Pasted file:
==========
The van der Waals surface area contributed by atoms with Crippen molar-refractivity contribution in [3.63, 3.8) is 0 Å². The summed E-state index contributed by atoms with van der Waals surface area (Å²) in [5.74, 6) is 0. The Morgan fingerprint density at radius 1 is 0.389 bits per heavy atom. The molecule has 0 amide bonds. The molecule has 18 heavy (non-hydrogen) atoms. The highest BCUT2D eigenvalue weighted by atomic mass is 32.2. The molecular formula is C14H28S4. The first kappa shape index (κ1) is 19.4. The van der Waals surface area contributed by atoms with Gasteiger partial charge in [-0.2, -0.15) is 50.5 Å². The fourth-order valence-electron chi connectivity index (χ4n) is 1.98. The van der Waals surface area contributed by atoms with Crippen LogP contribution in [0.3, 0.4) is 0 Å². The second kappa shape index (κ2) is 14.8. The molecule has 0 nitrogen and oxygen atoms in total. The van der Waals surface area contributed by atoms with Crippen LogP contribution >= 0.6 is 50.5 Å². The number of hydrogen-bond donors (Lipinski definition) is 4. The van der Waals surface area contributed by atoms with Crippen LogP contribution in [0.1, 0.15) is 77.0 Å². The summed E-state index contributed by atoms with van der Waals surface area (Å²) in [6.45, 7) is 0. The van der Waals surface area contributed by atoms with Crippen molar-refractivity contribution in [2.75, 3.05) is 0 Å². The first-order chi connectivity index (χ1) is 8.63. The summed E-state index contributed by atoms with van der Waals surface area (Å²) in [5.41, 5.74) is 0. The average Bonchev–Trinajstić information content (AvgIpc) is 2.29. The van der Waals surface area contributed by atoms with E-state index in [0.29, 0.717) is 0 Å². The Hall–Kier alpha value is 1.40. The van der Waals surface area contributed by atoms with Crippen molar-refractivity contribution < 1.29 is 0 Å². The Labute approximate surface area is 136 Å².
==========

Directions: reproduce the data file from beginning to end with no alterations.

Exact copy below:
The van der Waals surface area contributed by atoms with Crippen molar-refractivity contribution in [3.63, 3.8) is 0 Å². The summed E-state index contributed by atoms with van der Waals surface area (Å²) in [5.74, 6) is 0. The Morgan fingerprint density at radius 1 is 0.389 bits per heavy atom. The molecule has 0 amide bonds. The molecule has 18 heavy (non-hydrogen) atoms. The highest BCUT2D eigenvalue weighted by atomic mass is 32.2. The molecular formula is C14H28S4. The first kappa shape index (κ1) is 19.4. The van der Waals surface area contributed by atoms with Gasteiger partial charge in [-0.2, -0.15) is 50.5 Å². The fourth-order valence-electron chi connectivity index (χ4n) is 1.98. The van der Waals surface area contributed by atoms with Crippen LogP contribution in [0.3, 0.4) is 0 Å². The second kappa shape index (κ2) is 14.8. The molecule has 0 nitrogen and oxygen atoms in total. The van der Waals surface area contributed by atoms with Crippen LogP contribution >= 0.6 is 50.5 Å². The number of hydrogen-bond donors (Lipinski definition) is 4. The van der Waals surface area contributed by atoms with Crippen LogP contribution in [0.1, 0.15) is 77.0 Å². The summed E-state index contributed by atoms with van der Waals surface area (Å²) in [6.45, 7) is 0. The van der Waals surface area contributed by atoms with Crippen molar-refractivity contribution in [2.75, 3.05) is 0 Å². The first-order chi connectivity index (χ1) is 8.63. The summed E-state index contributed by atoms with van der Waals surface area (Å²) in [5.41, 5.74) is 0. The average Bonchev–Trinajstić information content (AvgIpc) is 2.29. The van der Waals surface area contributed by atoms with E-state index in [0.29, 0.717) is 0 Å². The Hall–Kier alpha value is 1.40. The van der Waals surface area contributed by atoms with Crippen molar-refractivity contribution < 1.29 is 0 Å². The Labute approximate surface area is 136 Å².